Combating CWD is a long-term endeavor that requires committed, diligent effort from all North Dakotans who value these big game animals. Through our cooperative dedication to the cause, we can protect these important species and North Dakota’s hunting heritage.

A deer with CWD will only begin to look sick in the late stages of the disease, several months after it has been infected. Most positive deer found in North Dakota appeared healthy when they were harvested. The only way to determine if your animal is infected with CWD is by getting it tested. Testing information is also critical for determining the distribution of CWD and evaluating the success of the Department’s management strategy.

With the 2023 chronic wasting disease surveillance season completed, the North Dakota Game and Fish Department reported 11 deer tested positive.

“The good news is that all these cases came from units where CWD has already been detected. None came from the southeastern part of the state where we were focusing our surveillance efforts,” said Dr. Charlie Bahnson, department wildlife veterinarian. “However, CWD was detected right across our border in eastern Manitoba near Winkler, and again near Climax, Minn., where it was first found in 2021.”

Positive cases detected in 2023 came from units 3A1, 3A2, 3E1, 3E2 and 3F2.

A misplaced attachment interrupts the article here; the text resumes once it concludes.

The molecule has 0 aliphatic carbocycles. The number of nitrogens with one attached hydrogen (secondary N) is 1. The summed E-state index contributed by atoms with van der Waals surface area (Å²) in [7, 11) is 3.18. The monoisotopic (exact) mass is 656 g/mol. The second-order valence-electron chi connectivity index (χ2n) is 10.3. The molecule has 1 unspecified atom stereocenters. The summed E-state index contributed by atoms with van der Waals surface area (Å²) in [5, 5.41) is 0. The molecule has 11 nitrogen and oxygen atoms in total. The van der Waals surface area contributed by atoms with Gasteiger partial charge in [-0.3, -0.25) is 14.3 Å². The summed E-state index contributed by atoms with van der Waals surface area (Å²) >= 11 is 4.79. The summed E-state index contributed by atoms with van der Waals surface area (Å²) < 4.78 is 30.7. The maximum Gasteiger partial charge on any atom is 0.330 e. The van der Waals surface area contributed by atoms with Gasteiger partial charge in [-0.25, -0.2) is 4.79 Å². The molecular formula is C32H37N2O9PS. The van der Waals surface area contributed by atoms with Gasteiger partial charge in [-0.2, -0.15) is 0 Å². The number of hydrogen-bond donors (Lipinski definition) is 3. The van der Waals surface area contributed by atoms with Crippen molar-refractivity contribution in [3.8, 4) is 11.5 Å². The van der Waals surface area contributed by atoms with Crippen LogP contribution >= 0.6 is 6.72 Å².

Advertisement

Casey Anderson, department wildlife division chief, said that despite lower harvest success, the department met its surveillance goal in units 2B, 2G and 2G1. The objective is to achieve a sampling goal of 10% of the allocated deer gun licenses for a given year.

Game and Fish will use its 2023 surveillance data to guide CWD management moving forward.

Today’s breaking news and more in your inbox



Source link

Advertisement
Continue Reading

North Dakota

North Dakota Job Service offers resume and interview workshops

Published

on

North Dakota Job Service offers resume and interview workshops


BISMARCK, N.D. (KFYR) – With high school and college graduation in the rearview mirror for the classes of 2024, it’s time to get ready for college or prepare for the job market.

Finding a job after graduation can be difficult, but learning how to sell yourself can help you stand out. One North Dakota company that provides this training is the Workforce Center through North Dakota Job Service.

“Every Wednesday, we have different workshops throughout the morning that you can attend, one of them specifically on interviews, one of them specifically on doing resumes. We also have a transferable skills one, so individuals that may be looking to change into a different occupation, we would be able to help look at what your skill sets are and how they apply to other occupations,” said Amy Arenz, the Bismarck Workforce Center manager for North Dakota Job Service.

Industries projected to be seeking many new employees in the coming years are construction, healthcare, transportation and information technology.

Advertisement



Source link

Continue Reading

North Dakota

Discover North Dakota's Coolest Secret Hidden Gem

Published

on